September 30, 2020

BY WHITNEY SOUTH

Darkness falls over the quiet village of Elora this month, with grim-grinning ghouls and goblins standing ready to delight and astound visitors at their Melville Street home, The Twilight Zoo.

Lurking about the grounds of The Elora Centre for the Arts, the zoo is home to dozens of wire and paper sculptures representing everything from menacing monsters to scary spiders.

The creative mind behind these creatures belongs to none other than artist Tim Murton, whom the local children have affectionately dubbed “The Monster Guy.”

It all began 16 years ago when Murton’s doctor suggested he create something with his hands in order to help him relax. After working as a scenic artist on over 40 feature films, including The Piano, the movie business had taken its toll and had left him in need of a creative outlet.

“I made four little ghouls and hung them around my house down by the river, and the neighbours went bonkers over them,” said Murton.  “So the next year I made a few more and it just kept getting bigger and bigger.”

To create the sculptures, Murton makes a wire frame and then covers it with cheesecloth. Once the cloth is stretched and the form begins to take shape, it is glued onto the frame. The sculpture is then built up with layers of paper and more glue, creating a compound skin over the wire, which Murton said has very good lighting properties. After adding more layers of cheesecloth, normal tissue paper and even more glue, the piece is ready to be lit and take on a life of its own.

“Working with wire is like drawing in air,” he said. “It’s very immediate and expressive and when you stretch the paper over the wire, it shrinks so it stretches between high points so it hides a multitude of sins.”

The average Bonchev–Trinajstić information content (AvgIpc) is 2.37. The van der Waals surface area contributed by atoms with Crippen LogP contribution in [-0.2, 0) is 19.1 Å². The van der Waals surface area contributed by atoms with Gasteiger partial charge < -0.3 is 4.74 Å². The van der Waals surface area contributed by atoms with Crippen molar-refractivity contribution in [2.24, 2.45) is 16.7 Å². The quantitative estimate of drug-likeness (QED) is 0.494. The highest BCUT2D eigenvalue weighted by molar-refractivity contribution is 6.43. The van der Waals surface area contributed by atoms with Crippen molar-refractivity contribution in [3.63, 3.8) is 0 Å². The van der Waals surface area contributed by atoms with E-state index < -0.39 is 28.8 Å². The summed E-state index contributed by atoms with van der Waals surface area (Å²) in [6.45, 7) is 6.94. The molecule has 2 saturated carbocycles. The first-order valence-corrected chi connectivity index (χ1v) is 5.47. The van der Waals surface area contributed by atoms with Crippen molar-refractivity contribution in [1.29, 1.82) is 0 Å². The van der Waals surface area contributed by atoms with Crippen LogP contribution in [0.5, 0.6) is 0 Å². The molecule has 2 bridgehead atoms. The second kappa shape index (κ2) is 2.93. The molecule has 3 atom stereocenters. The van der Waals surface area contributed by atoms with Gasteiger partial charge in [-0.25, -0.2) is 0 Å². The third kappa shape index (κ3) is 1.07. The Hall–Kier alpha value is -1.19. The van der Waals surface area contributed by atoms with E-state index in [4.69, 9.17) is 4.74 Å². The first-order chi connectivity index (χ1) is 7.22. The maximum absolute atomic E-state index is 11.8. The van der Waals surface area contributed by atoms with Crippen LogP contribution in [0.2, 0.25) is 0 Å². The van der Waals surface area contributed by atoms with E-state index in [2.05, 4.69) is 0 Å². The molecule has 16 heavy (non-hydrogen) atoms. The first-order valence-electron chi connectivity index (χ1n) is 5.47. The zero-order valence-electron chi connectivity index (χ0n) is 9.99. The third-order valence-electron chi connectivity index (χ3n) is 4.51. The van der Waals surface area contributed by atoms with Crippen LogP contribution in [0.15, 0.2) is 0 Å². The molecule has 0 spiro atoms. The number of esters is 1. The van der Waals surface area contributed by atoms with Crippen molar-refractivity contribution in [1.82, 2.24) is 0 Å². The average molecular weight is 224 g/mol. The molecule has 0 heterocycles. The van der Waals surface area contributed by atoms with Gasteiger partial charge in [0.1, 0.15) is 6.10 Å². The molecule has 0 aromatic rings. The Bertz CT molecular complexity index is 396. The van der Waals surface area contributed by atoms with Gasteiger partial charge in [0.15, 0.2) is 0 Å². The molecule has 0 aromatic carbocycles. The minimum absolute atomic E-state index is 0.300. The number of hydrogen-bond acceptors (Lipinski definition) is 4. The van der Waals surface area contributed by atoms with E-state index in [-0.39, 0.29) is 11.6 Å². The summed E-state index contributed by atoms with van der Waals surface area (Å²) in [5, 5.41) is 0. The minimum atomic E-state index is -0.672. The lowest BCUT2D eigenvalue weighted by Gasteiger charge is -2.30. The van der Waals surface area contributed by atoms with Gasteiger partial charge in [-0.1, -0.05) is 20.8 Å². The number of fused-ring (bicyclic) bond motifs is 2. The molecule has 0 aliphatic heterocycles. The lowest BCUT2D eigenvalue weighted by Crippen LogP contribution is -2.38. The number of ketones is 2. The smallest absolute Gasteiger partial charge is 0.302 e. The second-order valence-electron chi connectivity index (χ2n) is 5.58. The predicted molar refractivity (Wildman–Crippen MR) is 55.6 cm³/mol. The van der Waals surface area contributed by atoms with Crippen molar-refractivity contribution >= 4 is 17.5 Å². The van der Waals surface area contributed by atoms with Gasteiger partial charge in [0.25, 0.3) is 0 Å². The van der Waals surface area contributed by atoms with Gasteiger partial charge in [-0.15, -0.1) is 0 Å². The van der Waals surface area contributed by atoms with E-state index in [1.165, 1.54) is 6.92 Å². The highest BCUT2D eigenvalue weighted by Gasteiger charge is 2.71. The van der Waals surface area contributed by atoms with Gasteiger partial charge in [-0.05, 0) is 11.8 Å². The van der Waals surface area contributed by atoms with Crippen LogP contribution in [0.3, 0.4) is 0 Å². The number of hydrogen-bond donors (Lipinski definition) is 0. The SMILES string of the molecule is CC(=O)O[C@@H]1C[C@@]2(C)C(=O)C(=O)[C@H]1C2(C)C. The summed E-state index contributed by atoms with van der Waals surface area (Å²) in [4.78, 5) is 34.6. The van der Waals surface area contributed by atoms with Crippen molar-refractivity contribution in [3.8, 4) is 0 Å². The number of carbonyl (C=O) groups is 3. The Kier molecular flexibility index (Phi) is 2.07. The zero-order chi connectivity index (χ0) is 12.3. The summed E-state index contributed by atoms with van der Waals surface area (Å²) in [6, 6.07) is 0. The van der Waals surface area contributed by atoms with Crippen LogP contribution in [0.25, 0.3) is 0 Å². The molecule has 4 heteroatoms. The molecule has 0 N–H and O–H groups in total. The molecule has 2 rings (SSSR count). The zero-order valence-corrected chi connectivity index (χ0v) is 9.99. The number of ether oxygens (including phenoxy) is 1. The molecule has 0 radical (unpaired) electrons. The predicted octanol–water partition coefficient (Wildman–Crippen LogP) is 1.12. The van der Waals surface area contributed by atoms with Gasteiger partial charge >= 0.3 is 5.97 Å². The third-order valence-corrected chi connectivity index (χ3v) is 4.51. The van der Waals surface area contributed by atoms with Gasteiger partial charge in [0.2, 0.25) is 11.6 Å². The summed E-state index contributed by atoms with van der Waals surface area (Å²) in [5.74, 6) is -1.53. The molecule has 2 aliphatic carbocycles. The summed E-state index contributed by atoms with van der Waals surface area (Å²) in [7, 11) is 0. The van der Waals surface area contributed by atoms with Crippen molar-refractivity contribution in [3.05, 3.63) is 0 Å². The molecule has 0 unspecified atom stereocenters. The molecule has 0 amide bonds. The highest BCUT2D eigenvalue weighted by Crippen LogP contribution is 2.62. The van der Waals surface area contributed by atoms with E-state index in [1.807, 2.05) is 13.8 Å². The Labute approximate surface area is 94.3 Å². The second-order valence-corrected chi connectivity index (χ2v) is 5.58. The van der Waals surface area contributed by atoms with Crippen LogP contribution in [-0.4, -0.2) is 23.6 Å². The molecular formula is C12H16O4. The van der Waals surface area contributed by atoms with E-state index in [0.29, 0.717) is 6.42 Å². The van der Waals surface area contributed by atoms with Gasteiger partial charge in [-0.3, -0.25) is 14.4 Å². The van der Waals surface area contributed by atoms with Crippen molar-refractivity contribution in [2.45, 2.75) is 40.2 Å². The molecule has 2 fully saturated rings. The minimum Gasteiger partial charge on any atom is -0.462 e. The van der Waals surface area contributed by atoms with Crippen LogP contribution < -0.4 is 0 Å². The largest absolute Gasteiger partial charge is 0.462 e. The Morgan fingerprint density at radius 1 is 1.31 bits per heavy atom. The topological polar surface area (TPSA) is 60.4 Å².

People came from all over the area just to catch a glimpse of the artist’s backyard menagerie. After taking a year off and actually receiving complaints, Murton said he realized he had a kind of responsibility to the community.

Murton’s partner, Julie Denneny, helped find, organize and manage volunteers and workshops for the Twilight Zoo and Monster March Parade.

When the two met about six years ago, Murton had already created quite a collection of critters.

“He was having folks come into his yard for a small fee in hopes of recovering the cost of putting it together,” she said. “He wasn’t making enough to even pay for his material, never mind the hydro.”

A natural problem-solver, Denneny suggested they move the zoo to The Elora Centre for the Arts.

“Since I had been doing the Monster March Parade for the previous two years,” she said, “I combined the two into a new event called the Scare Fair, with all that it offers on one weekend.”

The Scare Fair is a weekend-long Halloween event organized by Denneny each year, and includes a Monster March Parade down Metcalfe Street and along Mill, leading guests to the arts centre and its Twilight Zoo. This year’s fair was held from Oct. 19-21. Special guests included ventriloquist Tim Holland, the Puppet Tamer and magician Zoltan the Adequate.

Denneny said the zoo is not only an incredible sculpture exhibit during the day, but an outstanding lantern show at night.

“Tim is a very creative and talented artist,” she said. “He is very charming, funny and even a little mad. He can focus on a creative project and produce things that are truly amazing.”

Murton said his monsters are designed to be silly and unpolished so people are inspired to go home and create their own.

In fact, the centre offered three lantern-making classes this year, with the Monster Guy as instructor.

“This year we did spiders and skulls and rats,” said Murton. “People work hard and at the end of it they take something home that has been challenging and rewarding at the same time.”

Inspiration for the exhibit came from Murton’s love of the area he called home and its need for an economic boost in the autumn months.

From the end of summer until Christmas, the village would experience a significant decline in visitors. Murton said he figured Halloween was the perfect time to bridge the gap.

“I’m a great believer in economic development through the arts and making the arts work,” he said. “People who come to Elora expect something kind of weird and wacky. They come for eccentric kind of experiences, so we just give them what they want.”

Murton said he sees the work as a little window in the cultural calendar where everybody gets to be creative and makes sure he keeps the ticket price down so families can afford it.

“Kids get to see art in a very intimate environment, it’s not like going into a gallery and looking at a painting on the wall,” he said. “It’s a good opportunity to support the arts and to see something that’s kind of weird, but it’s embracing the dark side and having a giggle.”

For more information on Tim Murton’s Twilight Zoo, including ticket prices and directions to The Elora Centre for the Arts, visit www.twilightzoo.ca.